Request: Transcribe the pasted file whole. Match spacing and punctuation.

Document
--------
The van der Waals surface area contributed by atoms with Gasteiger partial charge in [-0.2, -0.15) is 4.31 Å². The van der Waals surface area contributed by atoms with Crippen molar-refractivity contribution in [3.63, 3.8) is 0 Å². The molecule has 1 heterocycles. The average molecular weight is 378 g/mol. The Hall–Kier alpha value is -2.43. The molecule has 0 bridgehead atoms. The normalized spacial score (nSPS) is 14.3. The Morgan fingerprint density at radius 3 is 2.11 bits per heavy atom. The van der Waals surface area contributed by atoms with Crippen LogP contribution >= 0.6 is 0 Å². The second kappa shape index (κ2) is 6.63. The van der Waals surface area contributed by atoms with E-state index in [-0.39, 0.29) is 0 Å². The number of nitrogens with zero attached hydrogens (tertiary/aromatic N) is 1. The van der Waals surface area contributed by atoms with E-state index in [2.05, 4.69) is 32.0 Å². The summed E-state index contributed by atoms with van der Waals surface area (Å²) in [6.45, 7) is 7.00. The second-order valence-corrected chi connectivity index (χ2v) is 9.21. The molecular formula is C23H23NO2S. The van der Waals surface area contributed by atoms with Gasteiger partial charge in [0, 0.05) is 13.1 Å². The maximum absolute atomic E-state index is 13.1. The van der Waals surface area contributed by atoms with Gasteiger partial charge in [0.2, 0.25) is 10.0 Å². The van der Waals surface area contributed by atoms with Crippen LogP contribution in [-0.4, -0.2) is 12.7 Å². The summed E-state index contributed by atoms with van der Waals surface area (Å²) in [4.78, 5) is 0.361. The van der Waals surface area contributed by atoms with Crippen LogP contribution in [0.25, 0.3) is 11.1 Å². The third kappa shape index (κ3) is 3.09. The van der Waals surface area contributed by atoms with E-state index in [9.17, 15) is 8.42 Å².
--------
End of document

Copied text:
The van der Waals surface area contributed by atoms with Gasteiger partial charge in [-0.2, -0.15) is 4.31 Å². The van der Waals surface area contributed by atoms with Crippen molar-refractivity contribution in [3.63, 3.8) is 0 Å². The molecule has 1 heterocycles. The average molecular weight is 378 g/mol. The Hall–Kier alpha value is -2.43. The molecule has 0 bridgehead atoms. The normalized spacial score (nSPS) is 14.3. The Morgan fingerprint density at radius 3 is 2.11 bits per heavy atom. The van der Waals surface area contributed by atoms with Crippen LogP contribution >= 0.6 is 0 Å². The second kappa shape index (κ2) is 6.63. The van der Waals surface area contributed by atoms with E-state index in [-0.39, 0.29) is 0 Å². The number of nitrogens with zero attached hydrogens (tertiary/aromatic N) is 1. The van der Waals surface area contributed by atoms with E-state index in [2.05, 4.69) is 32.0 Å². The summed E-state index contributed by atoms with van der Waals surface area (Å²) in [6.45, 7) is 7.00. The second-order valence-corrected chi connectivity index (χ2v) is 9.21. The molecular formula is C23H23NO2S. The van der Waals surface area contributed by atoms with Gasteiger partial charge in [0, 0.05) is 13.1 Å². The maximum absolute atomic E-state index is 13.1. The van der Waals surface area contributed by atoms with Gasteiger partial charge in [0.2, 0.25) is 10.0 Å². The van der Waals surface area contributed by atoms with Crippen LogP contribution in [-0.4, -0.2) is 12.7 Å². The summed E-state index contributed by atoms with van der Waals surface area (Å²) in [4.78, 5) is 0.361. The van der Waals surface area contributed by atoms with Crippen LogP contribution in [0.25, 0.3) is 11.1 Å². The third kappa shape index (κ3) is 3.09. The van der Waals surface area contributed by atoms with E-state index in [9.17, 15) is 8.42 Å².